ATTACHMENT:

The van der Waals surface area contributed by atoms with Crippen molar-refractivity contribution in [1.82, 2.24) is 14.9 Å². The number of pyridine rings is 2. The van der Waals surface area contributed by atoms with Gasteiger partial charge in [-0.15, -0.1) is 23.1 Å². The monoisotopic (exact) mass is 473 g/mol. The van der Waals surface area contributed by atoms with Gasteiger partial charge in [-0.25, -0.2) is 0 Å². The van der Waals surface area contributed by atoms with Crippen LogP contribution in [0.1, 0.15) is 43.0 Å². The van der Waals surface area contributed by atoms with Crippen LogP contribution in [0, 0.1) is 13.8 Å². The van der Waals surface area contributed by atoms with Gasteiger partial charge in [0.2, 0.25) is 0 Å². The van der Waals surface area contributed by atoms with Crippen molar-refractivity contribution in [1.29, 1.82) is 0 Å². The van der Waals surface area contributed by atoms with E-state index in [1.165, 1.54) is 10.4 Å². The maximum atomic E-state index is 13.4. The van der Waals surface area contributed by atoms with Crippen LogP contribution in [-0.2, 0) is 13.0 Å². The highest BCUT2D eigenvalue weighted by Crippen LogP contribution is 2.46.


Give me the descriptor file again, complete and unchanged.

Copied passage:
The van der Waals surface area contributed by atoms with Crippen molar-refractivity contribution in [1.82, 2.24) is 14.9 Å². The number of pyridine rings is 2. The van der Waals surface area contributed by atoms with Gasteiger partial charge in [-0.15, -0.1) is 23.1 Å². The monoisotopic (exact) mass is 473 g/mol. The van der Waals surface area contributed by atoms with Gasteiger partial charge in [-0.25, -0.2) is 0 Å². The van der Waals surface area contributed by atoms with Crippen LogP contribution in [0.1, 0.15) is 43.0 Å². The van der Waals surface area contributed by atoms with Crippen LogP contribution in [0, 0.1) is 13.8 Å². The van der Waals surface area contributed by atoms with Gasteiger partial charge in [0.2, 0.25) is 0 Å². The van der Waals surface area contributed by atoms with Crippen molar-refractivity contribution in [1.29, 1.82) is 0 Å². The van der Waals surface area contributed by atoms with E-state index in [1.165, 1.54) is 10.4 Å². The maximum atomic E-state index is 13.4. The van der Waals surface area contributed by atoms with Crippen LogP contribution in [-0.2, 0) is 13.0 Å². The highest BCUT2D eigenvalue weighted by Crippen LogP contribution is 2.46.